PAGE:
In 1957, Sputnik caught us by surprise. You keep calling yourself "old", but do you remember the Cold War when it was a daily part of our lives? I mean "Atomic Cafe" stuff like "duck and cover" and nuclear war response drills in the classroom (in one class, I was the curtain monitor and it was my duty to close the curtains so that the flying shards of glass from the shock wave hitting the windows wouldn't CuisineArt us all to death) and the weekly testing of the Civil Defense sirens. In that environment, Sputnik exposed us as being behind the Soviets in rocket science (rockets being a choice delivery system for strategic nuclear weapons) and galvanized us into action to close that gap. Part of that action was to push for better math and science education, which included improved textbooks, textbooks to be written by the scientists themselves.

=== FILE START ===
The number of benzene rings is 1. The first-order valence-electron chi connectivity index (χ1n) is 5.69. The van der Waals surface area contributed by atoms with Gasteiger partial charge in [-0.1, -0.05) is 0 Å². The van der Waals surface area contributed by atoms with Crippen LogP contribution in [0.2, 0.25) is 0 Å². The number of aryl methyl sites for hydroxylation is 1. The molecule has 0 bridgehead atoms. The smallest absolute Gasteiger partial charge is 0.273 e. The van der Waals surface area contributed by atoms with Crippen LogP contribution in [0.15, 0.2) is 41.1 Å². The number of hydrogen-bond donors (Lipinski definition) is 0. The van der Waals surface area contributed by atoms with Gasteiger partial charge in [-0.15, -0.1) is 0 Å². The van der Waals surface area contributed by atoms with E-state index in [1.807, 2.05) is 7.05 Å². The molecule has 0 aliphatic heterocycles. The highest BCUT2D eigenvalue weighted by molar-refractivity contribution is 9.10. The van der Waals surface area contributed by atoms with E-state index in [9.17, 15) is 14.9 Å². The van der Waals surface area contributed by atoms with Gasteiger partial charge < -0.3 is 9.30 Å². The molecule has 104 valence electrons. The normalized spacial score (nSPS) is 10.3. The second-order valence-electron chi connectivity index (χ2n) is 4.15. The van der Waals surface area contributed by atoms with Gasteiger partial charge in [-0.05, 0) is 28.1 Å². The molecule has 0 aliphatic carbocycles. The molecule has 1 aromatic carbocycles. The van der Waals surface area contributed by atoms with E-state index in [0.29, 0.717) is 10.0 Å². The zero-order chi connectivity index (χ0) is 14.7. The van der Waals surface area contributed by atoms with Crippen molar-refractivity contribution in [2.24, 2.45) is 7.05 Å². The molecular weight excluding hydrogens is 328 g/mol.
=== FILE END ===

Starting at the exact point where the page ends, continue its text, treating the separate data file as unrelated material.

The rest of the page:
And that did it! Biology is one of the sciences and so actual biologists got involved in writing the new textbooks, resulting in the Biological Sciences Curriculum Study (BSCS) textbooks. And since evolution is a cornerstone of biology, the BSCS textbooks were of course filled with evolution. And Epperson's school board bought the new BSCS textbooks and mandated their use in the biology classroom. And Susan Epperson found herself caught in the middle: if she used the new textbook then she would be fired and barred from the teaching profession for life, but if she disobeyed her boss by not using the new textbook then she would be fired anyway. So she sued the state over its "monkey law", the case worked its way up through the court system, and in 1968 the US Supreme Court struck down the Arkansas "monkey law" as unconstitutional (Epperson v Arkansas) and the other "monkey laws" quickly suffered the same fate ... forty years too late! And the anti-evolution movement, suddenly deprived of their primary tool and suddenly unable to propose any anti-evolution laws because of their real motivation (purely religious) now had to practice deception and pretend that they were actually opposing science for purely scientific reasons, and so they created "creation science" by superficially scrubbing overly overt religious wording in their materials (AKA "the game of 'Hide the Bible'"). Which was exposed to the court system as being purely religious by Edwards v. Aguillard (1987) (though actually early by a lower-court decision against the Arkansas "balanced treatment law", Act 590, in 1981 (McLean v. Arkansas)), so they superficially changed their materials again replacing "creation science" with "intelligent design" (ie, changing the game to "Hide the Creationism"), which was in turn exposed for what it really is in Kitzmiller v. Dover Area School District (2005). And we're not yet sure what the anti-evolution movement's next move is. After the public humilation of the Scope's Trial, they pretty much slinked back into the shadows to work at the grass-roots level. They seem to be doing the same again, though it's hard to tell since fundamentalists have also become much more active politically since the 1980's.